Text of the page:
Prog, Still Misunderstood?

There’s a well-meaning but flawed piece in the Telegraph about Prog, probably inspired by The Chart Company’s launch of a new progressive music chart. It does namecheck a lot of the new generation of progressive artists such as Big Big Train and Steven Wilson, and make a number of positive points

But there are a few things that suggests he doesn’t know the subject and hasn’t really done his research. The fact that it appears not in the paper’s music section but in the “Mens pages” may be the root of the problem.

First he makes the bizarre claim that Prog originated with Frank Zappa’s 1968 album “Freak Out”, which is a new one on me. Now Zappa’s music in certainly progressive, but he was really a whole genre in his own right. To claim any American artist founded the prog-rock genre ignores the scene’s roots in late 1960s Britain as a generation of musicians wanted to move beyond the limitations of commercial pop music. Prog surely took recognisable form somewhere between The Beatle’s “Sergeant Pepper” and King Crimson’s “In the Court of the Crimson King”.

Then he claims that prog has been dismissed as “too white, male and uncool” for decades. Uncool, certainly, but it’s only in the past few years that anything whose appeal is disproportionately white and male has been regarded with suspicion. But it’s not as if prog has ever been a hotbed of white power anthems or awash with misogynistic imagery. The suggestion that women and non-white people aren’t interested in music you can’t dance to is itself a bit sexist and racist; I know plenty of dedicated female prog fans and musicians who would take great exception to that. And I can’t avoid another mention of the bill at this year’s HRH Prog, where half the bands on the bill had at least one woman in the band, and they were the better half of the bill.

And then there’s a commenter who claims Transatlantic aren’t prog. Where do these people come from?

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5 Responses to Prog, Still Misunderstood?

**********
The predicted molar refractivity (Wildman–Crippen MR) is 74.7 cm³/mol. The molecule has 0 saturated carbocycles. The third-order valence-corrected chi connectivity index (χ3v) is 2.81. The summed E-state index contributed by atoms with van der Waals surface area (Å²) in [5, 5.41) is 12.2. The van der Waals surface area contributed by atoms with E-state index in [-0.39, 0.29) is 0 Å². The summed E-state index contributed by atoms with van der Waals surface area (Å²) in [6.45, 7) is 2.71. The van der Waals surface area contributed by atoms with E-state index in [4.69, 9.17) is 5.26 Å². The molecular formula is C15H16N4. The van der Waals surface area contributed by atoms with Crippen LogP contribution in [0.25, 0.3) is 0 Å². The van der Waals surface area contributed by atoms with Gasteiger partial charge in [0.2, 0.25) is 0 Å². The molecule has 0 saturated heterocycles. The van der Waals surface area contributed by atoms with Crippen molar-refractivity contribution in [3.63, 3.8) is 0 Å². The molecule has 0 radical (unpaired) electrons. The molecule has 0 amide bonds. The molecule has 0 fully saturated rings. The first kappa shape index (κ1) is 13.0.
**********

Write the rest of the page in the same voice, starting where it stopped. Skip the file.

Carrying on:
1. Synthetase says:

    The guy seems to be good at setting up and then mowing down that ‘white men only’ straw man.

    Weird to say that as a sub-genre it’s always been uncool. Last time I looked, both Dark Side of the Moon and The Wall were in the list of top fifty best selling albums of all time – Dark Side being number three.

    Actually, come to think of it, the entire article is basically:
    “Prog – always known for ‘lazy cliché #1, lazy cliché #2 and lazy cliché #3. But is it really?”
    To which the answer is obviously “No. You’re using lazy clichés”

  2. PaulE says:

    The mainstream press is having difficulty putting the story of the re-emergence of Prog into context. It doesn’t fit into anything from Fashion or Youth Culture, nor does it fit with trends in technology usage like streaming, playlists or lots of people using shuffle mode.

    The one it does fit with is internet crowdfunding – it is where that started. While others still treat this as something of a novelty, it is tried and tested for Prog fans. I also believe it has influenced the fans thinking. A crowdfunding campaign makes it so obvious that there is a connection between the money raised and the music being made at all.

    If Prog fans have been more resistant to moves towards piracy or free streaming then their artists have been a bit less affected by the general downturn in sales. Maybe this is a story for the business section ? :-)

  3. Tim Hall says:

    Good point about crowdfunding. I’ve read too many articles that fail to credit Marillion for pioneering it.

  4. Tom B says:

    I think another important technological reason for the current healthy state of prog is another aspect of the presence of the Internet. Over the last few years I have stumbled across many bands via YouTube which I would otherwise be ignorant of. Some of these discoveries have lead to me going to gigs and buying albums – and I’m sure I’m not the only one. This exposure has thus enabled ‘underground’ bands to thrive in a way which would have been impossible even fifteen years ago. I can’t imagine how I would have discovered Scandinavian symphonic metal bands beforehand. Certainly throughout the eighties and nineties (and before) the general populace (including me) was ignorant of anything that didn’t appear in the mainstream media. The exposure through blogs such as this one is another invaluable source which just wouldn’t have been present previously.

  5. Tim Hall says:

    Very true, and the prog revival began around the same time (late 1990s) as the internet began to take off.